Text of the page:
The gold mining tool of professional salespeople

Jim Blasingame

Let me tell you a story about the most powerful tool in sales.

A few decades ago, a 27-year-old, shiny, new Xerox sales representative was minted. Already a sales veteran, it wasn’t his first rodeo. Indeed, he worked his way through college selling on commission.

Commissioned salespeople, like entrepreneurs, work the marketplace high wire. Observing this act, a salaried employee once remarked that selling on commission was “living by your wits.” In the vernacular, business-to-business sales professionals know “you eat what you kill.”

Pre-Xerox, this salesman received rubber-meets-the-road sales training from the small business owner who gave him his first commissioned job, followed by a multi-year stint with Sears, where more sophisticated sales training was acquired. And finally, he survived the rigorous hiring process and completed the Xerox Professional Selling Skills program. PSS was globally recognized as the sales training gold standard, and any Xeroid of that era will tell you of its positive professional influence on the rest of your life.

With the ink barely dry on his PSS certificate, our young Xerox salesman made one of his first calls on the local installation of a national firm. He was now a fully converted, Kool-Aid-drinking disciple of Xerox sales fundamentals, and his head was packed with product, pricing and probes. Unfortunately, as he sat in front of Mr. Keener, the plant accountant, all of the professional probing techniques and listening skills our sales executive had learned and practiced were no match for the cargo of content he dumped right there on Mr. Keener’s desk, like a truckload of, well, you know.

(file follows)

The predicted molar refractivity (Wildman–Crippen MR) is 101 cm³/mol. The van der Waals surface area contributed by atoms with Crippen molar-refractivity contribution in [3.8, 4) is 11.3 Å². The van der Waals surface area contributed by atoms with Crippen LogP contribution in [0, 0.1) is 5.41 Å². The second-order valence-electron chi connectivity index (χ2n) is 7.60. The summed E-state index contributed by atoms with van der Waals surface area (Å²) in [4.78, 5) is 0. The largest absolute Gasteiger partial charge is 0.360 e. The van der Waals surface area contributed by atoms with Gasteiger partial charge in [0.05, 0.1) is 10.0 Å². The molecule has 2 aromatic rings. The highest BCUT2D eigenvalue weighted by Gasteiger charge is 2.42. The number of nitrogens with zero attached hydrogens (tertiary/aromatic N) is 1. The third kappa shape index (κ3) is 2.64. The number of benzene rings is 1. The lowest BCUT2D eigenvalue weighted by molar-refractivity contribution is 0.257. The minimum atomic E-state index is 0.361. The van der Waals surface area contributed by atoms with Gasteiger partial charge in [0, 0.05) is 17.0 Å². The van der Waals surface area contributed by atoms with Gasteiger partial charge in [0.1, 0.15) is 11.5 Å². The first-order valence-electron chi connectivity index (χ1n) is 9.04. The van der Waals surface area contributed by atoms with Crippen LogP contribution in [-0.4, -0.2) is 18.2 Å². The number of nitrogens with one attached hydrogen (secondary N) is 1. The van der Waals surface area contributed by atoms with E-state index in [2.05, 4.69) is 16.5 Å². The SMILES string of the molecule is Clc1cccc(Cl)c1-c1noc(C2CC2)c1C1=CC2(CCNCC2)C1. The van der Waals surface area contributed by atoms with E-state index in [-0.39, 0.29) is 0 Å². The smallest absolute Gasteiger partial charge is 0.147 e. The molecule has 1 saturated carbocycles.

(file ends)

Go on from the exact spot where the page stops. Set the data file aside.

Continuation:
Mr. K was tall, stern and stoic. A senior manager whose gray hair was not premature, he suffered no fools – gladly or otherwise – and took no prisoners. But for longer than most would have expected, he allowed himself to be held hostage by what was no less than a drive-by sales assault. Finally, the victim stood up and stretched his long arm toward the young perp in front of him as a way to move the proceedings toward the door. Then with his patented rapier wit, Mr. K delivered these words that seared indelibly on the brain of his assaulter, “Well, Jim, you’ve certainly given me the business.”

Now you know, I was that salesman. I’ve never forgotten how stupid I felt walking away from Mr. Keener’s office, as his words were etching, white-hot on my brain. But then, in a career-defining moment of self-analysis and clarity, I turned back and knocked on Mr. K’s door. Incredibly, in an act of extreme forbearance, he answered, “Yes, Jim, how can I help you?”  Assuming my most truly chastened countenance I managed to utter these unrehearsed words of honest contrition: “Mr. Keener, I’m sorry about what just happened. May I please start over?”

To which he replied, “Hello, Jim – come in. Let’s talk about business.”

Those two customer responses – the first to haul me up short and the second to redeem me – are the ones I remember more often than the thousands of sales I’ve made since. No other moment in my half-century sales career provided more clarity about where to find gold in the marketplace: It’s in the head of your prospect and, if mined properly, will come right out of their mouth. Not the other way around.

By the way, Mr. K and I did a lot of business after that day.

Write this on a rock …

The gold mining power tool of successful professional salespeople is the ear, not the mouth.

Jim Blasingame is the author of The 3rd Ingredient, the Journey of Analog Ethics into the World of Digital Fear and Greed.



Print page